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Watch: Study Captures Wild Great Apes Reacting to Camera Traps

By Tim Binnall

A fascinating study out of Africa saw scientists place camera traps in the jungle habitats of various great ape species and, in turn, captured some truly remarkable reactions from the creatures to the devices. The purpose of the project was reportedly to see how different apes responded to unfamiliar objects in their native environment. In total, 14 camera traps were placed in different locations and captured 43 instances in which either a chimpanzee, bonobo, or gorilla spotted the technological interloper in their midst.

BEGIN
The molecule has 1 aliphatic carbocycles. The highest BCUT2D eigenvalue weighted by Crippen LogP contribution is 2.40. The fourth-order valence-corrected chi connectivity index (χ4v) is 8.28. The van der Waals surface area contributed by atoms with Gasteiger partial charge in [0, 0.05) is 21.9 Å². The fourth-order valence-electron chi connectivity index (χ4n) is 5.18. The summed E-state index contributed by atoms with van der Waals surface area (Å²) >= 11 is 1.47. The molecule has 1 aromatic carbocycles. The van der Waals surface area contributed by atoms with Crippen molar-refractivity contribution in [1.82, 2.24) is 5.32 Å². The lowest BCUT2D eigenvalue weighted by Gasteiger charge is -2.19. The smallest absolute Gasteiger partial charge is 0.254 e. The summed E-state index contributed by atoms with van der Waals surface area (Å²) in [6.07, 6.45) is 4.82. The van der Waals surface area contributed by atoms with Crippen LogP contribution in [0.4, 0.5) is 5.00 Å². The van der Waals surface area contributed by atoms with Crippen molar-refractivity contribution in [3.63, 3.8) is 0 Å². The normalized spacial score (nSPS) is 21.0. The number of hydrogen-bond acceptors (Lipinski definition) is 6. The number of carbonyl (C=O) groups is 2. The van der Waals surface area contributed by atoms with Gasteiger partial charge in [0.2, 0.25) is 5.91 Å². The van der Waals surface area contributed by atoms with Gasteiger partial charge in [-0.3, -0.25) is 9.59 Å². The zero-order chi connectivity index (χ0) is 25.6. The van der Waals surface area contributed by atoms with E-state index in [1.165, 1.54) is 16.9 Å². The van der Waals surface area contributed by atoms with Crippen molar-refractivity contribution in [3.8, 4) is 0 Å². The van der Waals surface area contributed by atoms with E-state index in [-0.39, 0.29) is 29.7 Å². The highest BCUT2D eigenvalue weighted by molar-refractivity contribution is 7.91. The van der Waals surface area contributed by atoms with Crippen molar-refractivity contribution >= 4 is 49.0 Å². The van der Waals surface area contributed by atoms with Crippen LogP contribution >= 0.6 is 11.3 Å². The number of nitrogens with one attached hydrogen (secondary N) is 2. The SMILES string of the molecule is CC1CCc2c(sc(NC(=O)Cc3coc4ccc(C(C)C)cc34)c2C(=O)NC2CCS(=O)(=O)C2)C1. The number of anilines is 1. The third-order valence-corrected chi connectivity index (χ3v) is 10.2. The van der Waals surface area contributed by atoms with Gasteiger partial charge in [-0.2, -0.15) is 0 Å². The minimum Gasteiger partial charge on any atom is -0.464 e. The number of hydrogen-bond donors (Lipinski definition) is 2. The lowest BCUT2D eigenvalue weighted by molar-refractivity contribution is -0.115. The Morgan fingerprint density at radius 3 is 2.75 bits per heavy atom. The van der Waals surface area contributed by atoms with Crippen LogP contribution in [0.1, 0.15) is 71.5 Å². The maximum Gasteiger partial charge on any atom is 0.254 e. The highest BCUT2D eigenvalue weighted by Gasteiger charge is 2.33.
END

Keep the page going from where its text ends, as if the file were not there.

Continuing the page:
According to lead researcher Dr. Ammie Kalan, the study found that the responses of the three different species of ape varied considerably and produced some surprising results. Specifically, she noted that chimpanzees appeared to be largely disinterested in the camera traps, while bonobos often acted fearful of the devices and went out of their way to avoid them. Delving even deeper into how the creatures reacted, the scientists also observed that younger apes, as well as those which had little prior interaction with humans, were particularly intrigued by the camera traps.

Beyond the behavioral insights produced by the study, scientists say that the camera trap project provides some guidance for researchers when it comes to using the devices to monitor wild ape species. To that end, Kalan suggested that familiarizing the animals with the novel objects would help to curb some of the consternation exhibited by the creatures and, in turn, allow for a more accurate assessment of their living conditions.

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